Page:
9. I very much enjoyed your openness in Do the Right Thing. In attaining balance between the masculine and feminine energies within a man, it is important not to reject either but to accept and express both. The seeming traditional masculine, macho energy that has led to wars, abuse to others, and other ungodly acts through the ages, is a perverted aberration of the male masculine energy that lacks rationality or wisdom. In war it is what men are forced to do to survive, yet why was war the best or only solution to the problem in the first place? There are many interpretations to doing the right thing that will differ for each person. Being a man is being true to yourself and your ideals and having the courage to accept the consequences of your beliefs and actions. No smalll feat, but ultimately the true path.

    •  Yes, Jamie! Perverted is an appropriate word for the way the masculine energy has been expressed in contemporary society. When the power of the masculine is not linked to – as you say, “rationality and wisdom” – it tends to demean rather than uplift, destroy rather than build, hurt rather than heal.

  10.  I am relating to what you wrote as a woman… and now I have words to explain it to my boyfriend. I think I’m going to have to go see Thor.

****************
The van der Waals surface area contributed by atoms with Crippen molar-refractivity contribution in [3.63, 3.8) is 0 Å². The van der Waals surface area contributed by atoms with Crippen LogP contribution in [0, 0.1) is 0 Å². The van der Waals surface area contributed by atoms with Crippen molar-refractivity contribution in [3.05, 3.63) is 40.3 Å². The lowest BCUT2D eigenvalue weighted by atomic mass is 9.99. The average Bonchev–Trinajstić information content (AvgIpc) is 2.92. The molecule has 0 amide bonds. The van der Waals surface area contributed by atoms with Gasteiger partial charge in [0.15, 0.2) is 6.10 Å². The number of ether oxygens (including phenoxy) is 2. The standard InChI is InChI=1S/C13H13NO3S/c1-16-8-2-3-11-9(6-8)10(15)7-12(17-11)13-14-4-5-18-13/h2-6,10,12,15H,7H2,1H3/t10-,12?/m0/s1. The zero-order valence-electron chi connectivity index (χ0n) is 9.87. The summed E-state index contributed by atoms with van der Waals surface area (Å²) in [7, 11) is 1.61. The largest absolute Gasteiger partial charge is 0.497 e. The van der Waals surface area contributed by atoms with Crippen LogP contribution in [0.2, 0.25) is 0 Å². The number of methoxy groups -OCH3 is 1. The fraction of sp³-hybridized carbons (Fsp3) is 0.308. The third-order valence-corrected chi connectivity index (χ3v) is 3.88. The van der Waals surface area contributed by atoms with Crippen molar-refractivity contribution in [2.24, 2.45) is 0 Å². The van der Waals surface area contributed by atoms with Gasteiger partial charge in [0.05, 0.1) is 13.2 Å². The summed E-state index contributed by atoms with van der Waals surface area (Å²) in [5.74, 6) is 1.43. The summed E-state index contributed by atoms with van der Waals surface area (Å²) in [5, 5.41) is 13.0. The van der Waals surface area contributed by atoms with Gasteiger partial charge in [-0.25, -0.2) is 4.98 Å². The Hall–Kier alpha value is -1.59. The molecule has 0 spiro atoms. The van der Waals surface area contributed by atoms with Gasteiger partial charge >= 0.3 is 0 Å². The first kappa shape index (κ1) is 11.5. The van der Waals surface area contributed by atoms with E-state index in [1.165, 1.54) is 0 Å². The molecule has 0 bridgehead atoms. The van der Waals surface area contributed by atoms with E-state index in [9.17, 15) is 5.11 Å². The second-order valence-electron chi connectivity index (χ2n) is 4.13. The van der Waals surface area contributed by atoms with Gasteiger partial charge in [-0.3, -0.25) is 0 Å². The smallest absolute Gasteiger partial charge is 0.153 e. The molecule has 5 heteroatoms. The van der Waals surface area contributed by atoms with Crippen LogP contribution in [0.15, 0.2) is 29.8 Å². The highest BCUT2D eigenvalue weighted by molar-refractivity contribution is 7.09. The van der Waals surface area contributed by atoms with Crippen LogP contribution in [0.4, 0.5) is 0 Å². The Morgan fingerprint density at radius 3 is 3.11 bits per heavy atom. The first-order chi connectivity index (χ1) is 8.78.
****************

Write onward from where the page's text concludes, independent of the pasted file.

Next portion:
11. you can only ever make the decision for your self what others think of you is none of your business so do so anyway and good on you Namaste Ilona 

  12. you can only ever make the decision for your self what others think of you is none of your business so do so anyway and good on you Namaste Ilona 

  13. Hey, Edward… The following quote you made really struck a chord in me: 

    “Until a man makes this choice and releases his attachment to the
    energetic womb of “WOMAN” he cannot show up fully as a man in the world
    or in relationship with a (singular) woman. There will remain within him
    an urge to answer the question “What is the right thing” based on
    whether or not it will lead to approval and acceptance from the energy
    of WOMAN.”

    Due to a lot of emotional abuse in childhood, I’ve had unhealthy relationships with women… and my wife and I have recently agreed to a divorce after being separated for a year and a half… During this time, I’ve done a lot of personal work in healing the hurts of the past…

    Thank you so much for leading this discussion!… Love, Aurelio.